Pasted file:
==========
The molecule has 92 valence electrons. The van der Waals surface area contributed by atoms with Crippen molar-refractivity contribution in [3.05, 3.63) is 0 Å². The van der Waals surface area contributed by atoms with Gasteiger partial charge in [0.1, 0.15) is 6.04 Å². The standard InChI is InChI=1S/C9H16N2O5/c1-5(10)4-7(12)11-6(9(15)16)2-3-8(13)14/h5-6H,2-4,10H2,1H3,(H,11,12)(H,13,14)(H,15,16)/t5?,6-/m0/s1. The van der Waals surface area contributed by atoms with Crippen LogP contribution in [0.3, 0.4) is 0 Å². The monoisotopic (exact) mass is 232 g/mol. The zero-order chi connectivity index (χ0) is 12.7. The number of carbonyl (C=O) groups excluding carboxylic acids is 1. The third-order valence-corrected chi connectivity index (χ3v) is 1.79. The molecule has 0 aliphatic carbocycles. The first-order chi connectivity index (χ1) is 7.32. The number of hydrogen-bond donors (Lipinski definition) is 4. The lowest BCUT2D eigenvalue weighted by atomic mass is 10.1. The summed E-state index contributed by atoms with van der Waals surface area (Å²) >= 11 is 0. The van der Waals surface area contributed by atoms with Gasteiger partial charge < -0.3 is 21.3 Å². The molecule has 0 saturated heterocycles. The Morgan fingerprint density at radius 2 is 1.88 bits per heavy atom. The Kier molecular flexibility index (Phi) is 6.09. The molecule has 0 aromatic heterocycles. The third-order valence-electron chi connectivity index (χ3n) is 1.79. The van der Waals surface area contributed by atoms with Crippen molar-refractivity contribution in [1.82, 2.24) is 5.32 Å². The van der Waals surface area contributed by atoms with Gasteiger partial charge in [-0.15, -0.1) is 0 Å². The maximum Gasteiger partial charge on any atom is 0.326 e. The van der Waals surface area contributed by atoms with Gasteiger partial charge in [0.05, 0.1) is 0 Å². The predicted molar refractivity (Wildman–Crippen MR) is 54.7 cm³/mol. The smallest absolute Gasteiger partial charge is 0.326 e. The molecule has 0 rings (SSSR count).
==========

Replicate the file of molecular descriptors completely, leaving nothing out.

The molecule has 92 valence electrons. The van der Waals surface area contributed by atoms with Crippen molar-refractivity contribution in [3.05, 3.63) is 0 Å². The van der Waals surface area contributed by atoms with Gasteiger partial charge in [0.1, 0.15) is 6.04 Å². The standard InChI is InChI=1S/C9H16N2O5/c1-5(10)4-7(12)11-6(9(15)16)2-3-8(13)14/h5-6H,2-4,10H2,1H3,(H,11,12)(H,13,14)(H,15,16)/t5?,6-/m0/s1. The van der Waals surface area contributed by atoms with Crippen LogP contribution in [0.3, 0.4) is 0 Å². The monoisotopic (exact) mass is 232 g/mol. The zero-order chi connectivity index (χ0) is 12.7. The number of carbonyl (C=O) groups excluding carboxylic acids is 1. The third-order valence-corrected chi connectivity index (χ3v) is 1.79. The molecule has 0 aliphatic carbocycles. The first-order chi connectivity index (χ1) is 7.32. The number of hydrogen-bond donors (Lipinski definition) is 4. The lowest BCUT2D eigenvalue weighted by atomic mass is 10.1. The summed E-state index contributed by atoms with van der Waals surface area (Å²) >= 11 is 0. The van der Waals surface area contributed by atoms with Gasteiger partial charge < -0.3 is 21.3 Å². The molecule has 0 saturated heterocycles. The Morgan fingerprint density at radius 2 is 1.88 bits per heavy atom. The Kier molecular flexibility index (Phi) is 6.09. The molecule has 0 aromatic heterocycles. The third-order valence-electron chi connectivity index (χ3n) is 1.79. The van der Waals surface area contributed by atoms with Crippen molar-refractivity contribution in [1.82, 2.24) is 5.32 Å². The van der Waals surface area contributed by atoms with Gasteiger partial charge in [-0.15, -0.1) is 0 Å². The maximum Gasteiger partial charge on any atom is 0.326 e. The van der Waals surface area contributed by atoms with Gasteiger partial charge in [0.05, 0.1) is 0 Å². The predicted molar refractivity (Wildman–Crippen MR) is 54.7 cm³/mol. The smallest absolute Gasteiger partial charge is 0.326 e. The molecule has 0 rings (SSSR count).